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Richard SimsRichard Sims is from Port Dover, Ontario, Canada and is a founding member of the bass fishing team, Team Xtreme. He fishes tournaments whenever possible, writes outdoor articles and plans to have a career in the fishing business. Richard Sims's full bio and more articles

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Advanced Carp Strategies

Current Rating: 5.27 / 477 rates      

Advanced Carp Strategies Advanced Carp Strategies
By Richard Sims

Garbage fish? HA! Carp are, pound for pound, one of the greatest fighting freshwater fish in my opinion. They have a tendency to eat almost anything, bottom matter or even minnows, crawfish and frogs. You would be surprised at what these so called "bottom feeders" will eat. When you hook one, even a small one, you will see how amazing they can fight! A similar fighting freshwater fish would be pike or possibly salmon. Most people think they are lazy fish. By nature, yes they usually are... until they are hooked! I have seen carp jump 3 feet in the air, tailwalk and bulldog with the best of them. The truth is, there is a lot of muscle underneath those ugly mugs! This article will tell you all you need to know to catch carp consistently throughout the seasons.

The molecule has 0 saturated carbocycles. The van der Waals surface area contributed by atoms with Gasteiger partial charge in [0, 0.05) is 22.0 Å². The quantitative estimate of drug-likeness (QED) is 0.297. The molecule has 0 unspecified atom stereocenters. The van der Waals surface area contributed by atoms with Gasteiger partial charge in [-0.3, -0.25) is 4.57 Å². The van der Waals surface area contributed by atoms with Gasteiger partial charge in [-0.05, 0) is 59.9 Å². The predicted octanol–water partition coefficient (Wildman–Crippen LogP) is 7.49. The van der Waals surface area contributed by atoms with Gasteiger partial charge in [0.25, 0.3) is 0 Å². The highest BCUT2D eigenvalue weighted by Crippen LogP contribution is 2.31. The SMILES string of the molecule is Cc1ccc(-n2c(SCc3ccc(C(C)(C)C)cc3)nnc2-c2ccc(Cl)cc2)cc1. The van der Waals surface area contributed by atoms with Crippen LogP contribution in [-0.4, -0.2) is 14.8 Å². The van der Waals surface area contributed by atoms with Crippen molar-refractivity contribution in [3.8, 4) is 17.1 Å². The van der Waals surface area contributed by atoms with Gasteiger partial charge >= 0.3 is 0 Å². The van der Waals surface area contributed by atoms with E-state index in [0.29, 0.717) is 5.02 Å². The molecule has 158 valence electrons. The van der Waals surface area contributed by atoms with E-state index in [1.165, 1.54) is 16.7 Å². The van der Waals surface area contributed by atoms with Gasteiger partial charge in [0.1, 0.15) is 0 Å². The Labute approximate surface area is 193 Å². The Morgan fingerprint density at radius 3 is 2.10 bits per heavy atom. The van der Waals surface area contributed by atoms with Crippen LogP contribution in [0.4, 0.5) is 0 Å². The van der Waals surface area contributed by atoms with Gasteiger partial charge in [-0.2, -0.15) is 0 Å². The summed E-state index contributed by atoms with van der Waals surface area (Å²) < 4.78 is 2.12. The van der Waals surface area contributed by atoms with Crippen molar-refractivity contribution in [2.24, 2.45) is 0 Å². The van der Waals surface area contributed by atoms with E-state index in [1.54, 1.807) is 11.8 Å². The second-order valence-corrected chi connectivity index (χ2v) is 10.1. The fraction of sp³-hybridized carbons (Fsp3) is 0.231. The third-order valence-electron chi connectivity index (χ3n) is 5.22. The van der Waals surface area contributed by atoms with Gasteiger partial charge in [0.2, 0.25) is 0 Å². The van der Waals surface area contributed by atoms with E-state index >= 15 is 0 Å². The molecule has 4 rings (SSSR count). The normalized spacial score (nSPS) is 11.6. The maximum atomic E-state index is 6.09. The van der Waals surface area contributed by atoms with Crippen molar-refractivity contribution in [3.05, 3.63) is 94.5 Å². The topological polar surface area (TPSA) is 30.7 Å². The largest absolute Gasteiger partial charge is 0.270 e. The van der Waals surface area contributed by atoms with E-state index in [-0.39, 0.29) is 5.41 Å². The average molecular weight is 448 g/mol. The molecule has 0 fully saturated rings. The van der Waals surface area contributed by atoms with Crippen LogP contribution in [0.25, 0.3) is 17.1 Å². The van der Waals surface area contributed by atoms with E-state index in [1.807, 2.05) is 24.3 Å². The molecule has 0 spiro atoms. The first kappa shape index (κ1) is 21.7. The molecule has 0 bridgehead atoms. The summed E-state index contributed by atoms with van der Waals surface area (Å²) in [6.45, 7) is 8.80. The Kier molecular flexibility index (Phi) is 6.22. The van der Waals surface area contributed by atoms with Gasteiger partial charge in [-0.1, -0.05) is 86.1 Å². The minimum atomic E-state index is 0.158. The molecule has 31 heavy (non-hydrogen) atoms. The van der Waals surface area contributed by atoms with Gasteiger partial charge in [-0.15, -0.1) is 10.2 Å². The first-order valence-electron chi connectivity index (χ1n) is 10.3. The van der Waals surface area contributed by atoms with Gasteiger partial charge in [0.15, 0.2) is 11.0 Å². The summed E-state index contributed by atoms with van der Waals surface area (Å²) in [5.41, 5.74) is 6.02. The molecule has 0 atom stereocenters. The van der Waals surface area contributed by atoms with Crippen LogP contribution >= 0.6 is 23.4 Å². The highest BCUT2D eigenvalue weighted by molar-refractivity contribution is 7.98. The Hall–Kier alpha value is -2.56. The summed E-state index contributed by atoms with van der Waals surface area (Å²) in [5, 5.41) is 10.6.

First of all, I must say that carp are not generally active fish and will not USUALLY hit fast moving lures. Quite often carp fishing is a game of still fishing and waiting. But there are several ways to put odds in your favour. First of all, fish shallow. These monster fish will move into the shallowest, muddiest water in order to search for their favourite food - worms. Shallow weeds often mean crawfish and minnows as well, so they will uproot the weeds to look for food. Seeing any type of boils in the mud or splashing probably means that they are feeding. Carp are basically a member of the minnow family, so you can almost always find them in schools. This makes catching them a lot easier most of the time. Always remember that carp are very, very spooky fish and even the slightest movement or noise can spook them away.. but never fear, usually they will either come back, or another school will move in to replace them. A way to attract schools to your fishing area is to "chum" by throwing handfuls of corn, cornmeal or oatmeal to the area that you are casting. I like to start "chumming 2 or 3 days before I actually go to fish a spot. You can almost train the carp to show up at that spot, even at the time that you chum! Usually you will want to cast fairly far away from yourself so that they don't get spooked from your movements.

Baits